by Howie Stalwick & r & Sean Mallon gets it. Feels it. Needs it. Wants it. Lives it. At Gonzaga University, Mark Few and his assistant coaches pour the Kool-Aid, and they demand that players drink it until they are saturated with the essence of Bulldog basketball: Team first, individuals second, egos last.
It sounds simple, but it certainly is not. Athletes, by the very nature of what they do, need a good-sized ego to succeed. The meshing of more than a dozen testosterone-spewing young men, all of whom have uncommon physical skills, can be a volatile mix on and off the basketball court.
Players like Mallon make the process a lot easier. Need someone to set a screen? Done. Need someone to pass up a good shot to get the ball to a teammate with a better shot? Done. Need someone to dive on the floor for a loose ball when you're leading by 20 or trailing by 20? Done.
"I've always been lucky enough, even when I was a kid and through high school, the guys I played with -- there were not a lot of egos there," Mallon says. "I felt it was my job to do the same thing, to play like those guys."
Actually, Mallon rarely played like "those guys." The Ferris graduate was one of the top recruits on the West Coast, averaging 24.1 points, 9.4 rebounds, 4.7 assists and 3.2 blocked shots his senior year. He broke the all-time Greater Spokane League scoring record set by ex-Zag star Jeff Brown at Mead, though current teammate Adam Morrison wiped out Mallon's record a year later.
Unlike Morrison, however, Mallon has not developed into a college standout. In two seasons at Gonzaga (he redshirted as a freshman, unlike Morrison, who was not recruited nearly as much), Mallon has averaged 6.6 points, 3.6 rebounds, 0.9 assists and 0.4 blocked shots.
Respectable, yes. Spectacular, no. "There have been some ups and downs, but I think ultimately it means a lot for you to go through that," Mallon says. "Things aren't really handed to you. You have to struggle a little bit, but I think I'm better because of it. It makes you appreciate things a little bit more."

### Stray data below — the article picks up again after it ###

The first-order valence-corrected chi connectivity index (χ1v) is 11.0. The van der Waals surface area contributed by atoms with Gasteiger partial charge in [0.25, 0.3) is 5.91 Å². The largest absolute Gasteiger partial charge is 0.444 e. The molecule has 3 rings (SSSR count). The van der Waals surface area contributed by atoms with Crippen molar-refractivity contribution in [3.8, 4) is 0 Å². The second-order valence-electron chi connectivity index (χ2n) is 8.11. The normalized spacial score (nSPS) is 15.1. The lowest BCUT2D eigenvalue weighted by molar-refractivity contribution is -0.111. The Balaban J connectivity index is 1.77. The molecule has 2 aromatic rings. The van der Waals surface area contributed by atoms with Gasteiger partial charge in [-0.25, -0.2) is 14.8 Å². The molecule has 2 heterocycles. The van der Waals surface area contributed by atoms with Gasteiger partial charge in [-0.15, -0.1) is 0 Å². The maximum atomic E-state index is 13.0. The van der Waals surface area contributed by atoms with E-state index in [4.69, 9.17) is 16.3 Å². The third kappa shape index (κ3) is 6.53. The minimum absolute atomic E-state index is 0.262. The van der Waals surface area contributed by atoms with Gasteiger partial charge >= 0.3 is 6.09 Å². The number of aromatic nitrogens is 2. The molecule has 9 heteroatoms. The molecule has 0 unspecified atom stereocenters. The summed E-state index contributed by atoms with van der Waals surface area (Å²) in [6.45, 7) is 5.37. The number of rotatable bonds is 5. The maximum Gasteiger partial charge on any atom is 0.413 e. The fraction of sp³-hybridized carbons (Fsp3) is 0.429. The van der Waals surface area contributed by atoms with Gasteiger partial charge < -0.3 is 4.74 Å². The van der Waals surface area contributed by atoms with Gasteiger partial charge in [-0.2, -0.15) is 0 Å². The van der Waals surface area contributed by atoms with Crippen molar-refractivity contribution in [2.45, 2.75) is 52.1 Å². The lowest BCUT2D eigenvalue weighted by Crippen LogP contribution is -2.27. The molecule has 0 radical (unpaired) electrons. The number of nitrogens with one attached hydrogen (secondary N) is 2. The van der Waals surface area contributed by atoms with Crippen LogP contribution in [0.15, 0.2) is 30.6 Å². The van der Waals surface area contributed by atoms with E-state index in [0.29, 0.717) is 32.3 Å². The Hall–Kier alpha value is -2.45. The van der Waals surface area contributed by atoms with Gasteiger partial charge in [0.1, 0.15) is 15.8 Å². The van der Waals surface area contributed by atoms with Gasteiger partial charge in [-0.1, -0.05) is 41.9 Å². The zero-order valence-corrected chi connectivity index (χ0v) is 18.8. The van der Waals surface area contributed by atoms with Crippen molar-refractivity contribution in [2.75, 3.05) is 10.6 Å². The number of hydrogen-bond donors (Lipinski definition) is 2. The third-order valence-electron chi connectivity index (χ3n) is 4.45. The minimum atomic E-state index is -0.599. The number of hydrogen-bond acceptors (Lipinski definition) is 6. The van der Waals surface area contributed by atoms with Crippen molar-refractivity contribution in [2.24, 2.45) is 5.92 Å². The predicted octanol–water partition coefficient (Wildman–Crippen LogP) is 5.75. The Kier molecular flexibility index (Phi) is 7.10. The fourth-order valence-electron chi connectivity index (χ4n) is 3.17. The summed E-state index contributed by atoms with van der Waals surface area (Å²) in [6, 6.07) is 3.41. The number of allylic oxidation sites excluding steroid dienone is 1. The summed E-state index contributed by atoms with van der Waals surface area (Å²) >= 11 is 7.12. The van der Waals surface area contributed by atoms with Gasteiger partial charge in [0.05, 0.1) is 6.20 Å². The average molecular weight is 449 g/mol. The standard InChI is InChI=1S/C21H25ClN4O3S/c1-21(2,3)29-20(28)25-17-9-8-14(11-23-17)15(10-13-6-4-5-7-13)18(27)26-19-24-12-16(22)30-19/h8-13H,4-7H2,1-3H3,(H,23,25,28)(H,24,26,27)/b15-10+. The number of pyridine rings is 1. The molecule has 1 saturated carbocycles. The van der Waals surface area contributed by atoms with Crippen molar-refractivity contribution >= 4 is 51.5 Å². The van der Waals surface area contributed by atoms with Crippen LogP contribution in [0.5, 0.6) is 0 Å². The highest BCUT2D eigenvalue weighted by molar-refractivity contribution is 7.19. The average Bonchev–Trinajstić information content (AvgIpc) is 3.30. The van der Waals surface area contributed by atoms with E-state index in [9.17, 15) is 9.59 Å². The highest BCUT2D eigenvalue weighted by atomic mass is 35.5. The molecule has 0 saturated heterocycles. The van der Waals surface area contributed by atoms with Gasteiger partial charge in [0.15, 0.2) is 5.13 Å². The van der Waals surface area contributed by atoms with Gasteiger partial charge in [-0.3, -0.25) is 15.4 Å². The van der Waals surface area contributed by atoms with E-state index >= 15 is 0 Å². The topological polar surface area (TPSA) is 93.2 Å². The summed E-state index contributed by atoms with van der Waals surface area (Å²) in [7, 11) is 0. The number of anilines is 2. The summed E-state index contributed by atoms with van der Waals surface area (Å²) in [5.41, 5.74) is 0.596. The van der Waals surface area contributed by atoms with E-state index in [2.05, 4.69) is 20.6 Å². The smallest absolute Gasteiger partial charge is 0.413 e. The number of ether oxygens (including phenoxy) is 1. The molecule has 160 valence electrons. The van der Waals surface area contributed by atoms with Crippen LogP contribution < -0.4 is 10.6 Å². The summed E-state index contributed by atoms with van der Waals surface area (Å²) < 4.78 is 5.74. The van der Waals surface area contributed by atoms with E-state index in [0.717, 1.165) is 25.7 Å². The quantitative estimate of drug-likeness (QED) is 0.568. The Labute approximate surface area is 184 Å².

Mallon's playing time and impact on games has varied widely at times. The 6-foot-9 forward broke into the starting lineup last season and scored career highs of 18 and 21 points in the first two games, but he lost his starting job at midseason as junior college transfer J.P. Batista blossomed.
"It was kind of tough at first," Mallon admits, "but I had to look at it in the sense of team, and I would have done the same thing if I was the coach. J.P was absolutely destroying people at that time."
It's that type of selfless attitude that prompts Few to describe Mallon as "a great representative of the program, a great student, a great kid and he's great in the community."
"He's always team-first," Morrison adds. "A lot of times, things haven't gone his way. He's done a good job of keeping his head up."
Now that all-time Gonzaga great Ronny Turiaf has graduated, Mallon is set to start up front with Batista. At Gonzaga, however, competition is fierce enough to make virtually everyone have to battle for playing time every game and every practice.
"I think this will be a good season for him, with a lot of minutes," Morrison says.
"We're really counting on him this year," Few says. "I don't know if he realizes that. I'm a little worried about him; he doesn't seem to be producing quite like we expected."
Part of Mallon's problem may be that, unlike the fiery Morrison, he does not carry his emotions on his sleeve. The baby-faced, shaggy-haired Mallon is a soft-spoken, intelligent (3.3 grade point average) political science major who talks about pursuing a master's degree after graduating next spring and perhaps attending law school after (hopefully) playing pro basketball in Europe or wherever.
"He's kind of a goofy guy," Morrison says with a smile. "Everyone makes fun of the [herky-jerky] way he runs ... but he gets the job done. You can never get mad at him; he's always a good guy."
Of course, Morrison -- the first to admit he can be a shameless gunner -- is prone to saying nice things about an unselfish passer like Mallon.
"Even when I was in high school, I never really thought about what I averaged [in scoring]," Mallon says. "That's never been a huge concern of mine. My attitude this year is, we've got a lot of guys who can score. If I can do a good job setting screens and get those guys open and they score, I'm happy with that. At the same time, I can score, too. I'm happy with that, too."
One thing that would make Mallon even happier, he says, is an extended run in the NCAA Tournament. Mallon says a new emphasis on defense has the eighth-ranked Bulldogs believing Few's oft-stated goal -- bringing a national championship to Gonzaga -- is realistic.
"Our potential is pretty high," Mallon says. "Obviously, the NCAA Tournament the last few years left kind of a sour taste in our mouths. We don't feel like we advanced as far as we should have."
Just sip the Kool-Aid, Mallon tells his teammates, and everything will turn out fine.
The new one is smart and funny and action-packed, and it’s bigger and better and sleeker. And Downey does it again, this time ramping up Stark’s arrogant wisecracking, telling anyone who’ll listen (mostly women) that, via the creation of his powerful Iron Man suit, he’s brought years of uninterrupted peace to the world.